Petitioner submitted no tax returns and no financial information by the June 7, 2018, deadline. On July 25, 2018, having received no further communication from petitioner or his representative, the SO issued a notice of determination sustaining the levy. Petitioner timely petitioned this Court for review, stating that the levy would render him unable to pay basic living expenses and that he was "ready to have other collection alternatives considered, such as installment agreement, uncollectible status or offer in compromise."
On September 18, 2019, respondent [*4] filed a motion for summary judgment. We directed petitioner to file a response to the motion by October 21, 2019, warning him that, "under Rule 121(d) , judgment may be entered against a party who fails to respond to a motion for summary judgment." He filed no response.
I. Summary Judgment Standard
The purpose of summary judgment is to expedite litigation and avoid costly, time-consuming, and unnecessary trials. Fla. Peach Corp. v. Commissioner, 90 T.C. 678 , 681 (1988). Under Rule 121(b) , we may grant summary judgment when there is no genuine dispute as to any material fact and a decision may be rendered as a matter of law. Sundstrand Corp. v. Commissioner, 98 T.C. 518 , 520 (1992), aff'd, 17 F.3d 965 (7th Cir. 1994). In deciding whether to grant summary judgment, we construe factual materials and inferences drawn from them in the light most favorable to the nonmoving party. Ibid. However, the nonmoving party may not rest upon the mere allegations or denials in his pleadings but instead must set forth specific facts showing that there is a genuine dispute for trial. Rule 121(d) ; see Sundstrand Corp., 98 T.C. at 520 .
Because petitioner did not respond to the motion for summary judgment, we could enter decision against him for that reason alone. See Rule 121(d) . We will nevertheless consider the motion on its merits. We conclude that no material facts are in genuine dispute and that this case is appropriate for summary adjudication.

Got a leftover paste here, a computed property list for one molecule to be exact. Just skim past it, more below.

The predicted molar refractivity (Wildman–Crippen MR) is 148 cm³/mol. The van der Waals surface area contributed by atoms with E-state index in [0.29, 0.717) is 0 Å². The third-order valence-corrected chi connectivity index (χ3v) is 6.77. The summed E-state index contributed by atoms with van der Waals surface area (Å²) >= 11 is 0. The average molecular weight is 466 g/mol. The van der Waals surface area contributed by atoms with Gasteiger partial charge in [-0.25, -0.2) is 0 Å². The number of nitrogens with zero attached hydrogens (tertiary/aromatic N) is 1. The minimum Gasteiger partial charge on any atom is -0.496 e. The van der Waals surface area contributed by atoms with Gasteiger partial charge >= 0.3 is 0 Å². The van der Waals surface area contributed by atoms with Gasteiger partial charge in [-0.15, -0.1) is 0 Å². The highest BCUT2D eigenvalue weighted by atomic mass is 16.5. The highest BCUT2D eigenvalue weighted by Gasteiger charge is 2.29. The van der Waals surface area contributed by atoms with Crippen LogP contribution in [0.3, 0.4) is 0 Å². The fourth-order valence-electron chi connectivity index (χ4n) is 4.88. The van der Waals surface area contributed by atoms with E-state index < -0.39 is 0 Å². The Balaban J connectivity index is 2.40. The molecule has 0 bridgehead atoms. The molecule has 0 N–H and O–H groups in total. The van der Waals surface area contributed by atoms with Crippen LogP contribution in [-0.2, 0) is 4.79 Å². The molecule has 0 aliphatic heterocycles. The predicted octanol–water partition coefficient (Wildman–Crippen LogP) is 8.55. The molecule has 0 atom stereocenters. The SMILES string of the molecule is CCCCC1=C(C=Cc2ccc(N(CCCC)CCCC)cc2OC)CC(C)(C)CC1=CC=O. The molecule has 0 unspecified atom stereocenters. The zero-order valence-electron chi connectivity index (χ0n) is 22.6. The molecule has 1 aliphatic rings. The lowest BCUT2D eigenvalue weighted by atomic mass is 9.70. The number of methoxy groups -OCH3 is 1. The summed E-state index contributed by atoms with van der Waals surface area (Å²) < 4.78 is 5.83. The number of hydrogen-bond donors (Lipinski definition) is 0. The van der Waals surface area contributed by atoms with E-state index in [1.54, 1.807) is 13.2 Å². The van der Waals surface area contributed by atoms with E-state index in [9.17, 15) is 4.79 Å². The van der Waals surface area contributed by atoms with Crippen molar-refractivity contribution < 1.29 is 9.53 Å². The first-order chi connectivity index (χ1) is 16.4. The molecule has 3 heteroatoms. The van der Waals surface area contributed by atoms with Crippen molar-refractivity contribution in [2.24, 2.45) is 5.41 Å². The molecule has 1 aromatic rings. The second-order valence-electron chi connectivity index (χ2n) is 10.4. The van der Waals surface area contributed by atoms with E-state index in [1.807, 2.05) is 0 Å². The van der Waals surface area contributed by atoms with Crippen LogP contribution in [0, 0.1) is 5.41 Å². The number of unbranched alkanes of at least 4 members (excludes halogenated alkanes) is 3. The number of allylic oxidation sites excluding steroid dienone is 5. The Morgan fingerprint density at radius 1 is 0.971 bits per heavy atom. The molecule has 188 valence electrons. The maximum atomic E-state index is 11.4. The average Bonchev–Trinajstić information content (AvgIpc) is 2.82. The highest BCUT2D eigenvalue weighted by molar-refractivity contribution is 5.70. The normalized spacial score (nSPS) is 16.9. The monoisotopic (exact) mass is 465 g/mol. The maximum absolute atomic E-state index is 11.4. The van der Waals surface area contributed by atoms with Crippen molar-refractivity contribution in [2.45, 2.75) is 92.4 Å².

II. Standard of Review
Section 6330(d)(1) does not prescribe the standard of review that this Court should apply in reviewing an IRS administrative determination in a CDP case. Where the taxpayer has properly challenged his underlying tax liability at the CDP hearing, we review the IRS' determination de novo. Goza v. Commissioner, 114 T.C. 176 , 181-182 (2000). Where the taxpayer's underlying tax liability is not properly before us, we review the IRS' determination for abuse of discretion. Id. at 182 .
A taxpayer may raise a CDP challenge to the existence or amount of his underlying tax liability only if he "did not receive any statutory notice of deficiency for such tax liability or did not otherwise have an opportunity to dispute" it. Sec. 6330(c)(2)(B) . A taxpayer has the opportunity to dispute his liability for a TFRP by filing an appeal with the IRS when he receives a Letter 1153. See Mason v. Commissioner, 132 T.C. 301 , 317-318 (2009); Lewis v. Commissioner, 128 T.C. 48 , 61 (2007); Thompson v. Commissioner, T.C. Memo 2012-87 , 103 T.C.M. (CCH) 1470, 1472 ; sec. 301.6330-1 (e)(3) , Q&A-E2, Proced. & Admin. Regs.
The IRS sent petitioner two Letters 1153, and the administrative record shows that he received both of them. Because he had an opportunity to dispute his TFRP liabilities upon receipt of these letters but declined to do so, he was not entitled to challenge his underlying tax liabilities at the CDP hearing and may not advance such a challenge in this Court. Accordingly, we review the SO's actions for abuse of discretion only.
III. Abuse of Discretion
In deciding whether the SO abused his discretion in sustaining the proposed levy, we consider whether he: (1) properly verified that the requirements of any applicable law or administrative procedure have been met, (2) considered any [*5] relevant issues petitioner raised, and (3) determined whether "any proposed collection action balances the need for the efficient collection of taxes with the legitimate concern of * * * [petitioner] that any collection action be no more intrusive than necessary." See sec. 6330(c)(3) . Our review of the record establishes that the SO properly discharged all of his responsibilities under section 6330(c) .
A. Penalty Approval
1. TFRPs as "Penalties"